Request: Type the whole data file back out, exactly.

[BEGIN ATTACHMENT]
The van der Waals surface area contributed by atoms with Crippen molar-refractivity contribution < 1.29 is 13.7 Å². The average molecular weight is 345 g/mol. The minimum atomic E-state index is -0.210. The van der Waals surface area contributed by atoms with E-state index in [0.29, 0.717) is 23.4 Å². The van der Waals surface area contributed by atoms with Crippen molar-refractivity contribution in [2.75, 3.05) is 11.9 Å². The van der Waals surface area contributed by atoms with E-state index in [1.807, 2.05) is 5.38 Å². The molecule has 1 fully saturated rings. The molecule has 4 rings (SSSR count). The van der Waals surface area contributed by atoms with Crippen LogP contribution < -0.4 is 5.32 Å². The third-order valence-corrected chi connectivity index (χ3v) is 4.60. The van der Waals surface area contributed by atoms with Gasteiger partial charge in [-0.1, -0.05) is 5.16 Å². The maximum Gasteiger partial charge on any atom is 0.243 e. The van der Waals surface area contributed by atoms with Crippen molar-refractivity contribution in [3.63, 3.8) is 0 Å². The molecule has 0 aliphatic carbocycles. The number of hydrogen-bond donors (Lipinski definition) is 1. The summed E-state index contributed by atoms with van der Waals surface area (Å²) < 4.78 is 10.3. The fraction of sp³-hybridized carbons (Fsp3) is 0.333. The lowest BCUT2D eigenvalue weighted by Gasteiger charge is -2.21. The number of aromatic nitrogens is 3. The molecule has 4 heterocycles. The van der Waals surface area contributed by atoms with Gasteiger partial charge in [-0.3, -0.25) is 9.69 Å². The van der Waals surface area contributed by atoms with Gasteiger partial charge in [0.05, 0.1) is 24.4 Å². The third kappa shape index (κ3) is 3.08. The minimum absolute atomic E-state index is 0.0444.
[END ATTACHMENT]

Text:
The van der Waals surface area contributed by atoms with Crippen molar-refractivity contribution < 1.29 is 13.7 Å². The average molecular weight is 345 g/mol. The minimum atomic E-state index is -0.210. The van der Waals surface area contributed by atoms with E-state index in [0.29, 0.717) is 23.4 Å². The van der Waals surface area contributed by atoms with Crippen molar-refractivity contribution in [2.75, 3.05) is 11.9 Å². The van der Waals surface area contributed by atoms with E-state index in [1.807, 2.05) is 5.38 Å². The molecule has 1 fully saturated rings. The molecule has 4 rings (SSSR count). The van der Waals surface area contributed by atoms with Crippen LogP contribution < -0.4 is 5.32 Å². The third-order valence-corrected chi connectivity index (χ3v) is 4.60. The van der Waals surface area contributed by atoms with Gasteiger partial charge in [-0.1, -0.05) is 5.16 Å². The maximum Gasteiger partial charge on any atom is 0.243 e. The van der Waals surface area contributed by atoms with Crippen molar-refractivity contribution in [3.63, 3.8) is 0 Å². The molecule has 0 aliphatic carbocycles. The number of hydrogen-bond donors (Lipinski definition) is 1. The summed E-state index contributed by atoms with van der Waals surface area (Å²) < 4.78 is 10.3. The fraction of sp³-hybridized carbons (Fsp3) is 0.333. The lowest BCUT2D eigenvalue weighted by Gasteiger charge is -2.21. The number of aromatic nitrogens is 3. The molecule has 4 heterocycles. The van der Waals surface area contributed by atoms with Gasteiger partial charge in [-0.3, -0.25) is 9.69 Å². The van der Waals surface area contributed by atoms with Gasteiger partial charge in [0.05, 0.1) is 24.4 Å². The third kappa shape index (κ3) is 3.08. The minimum absolute atomic E-state index is 0.0444.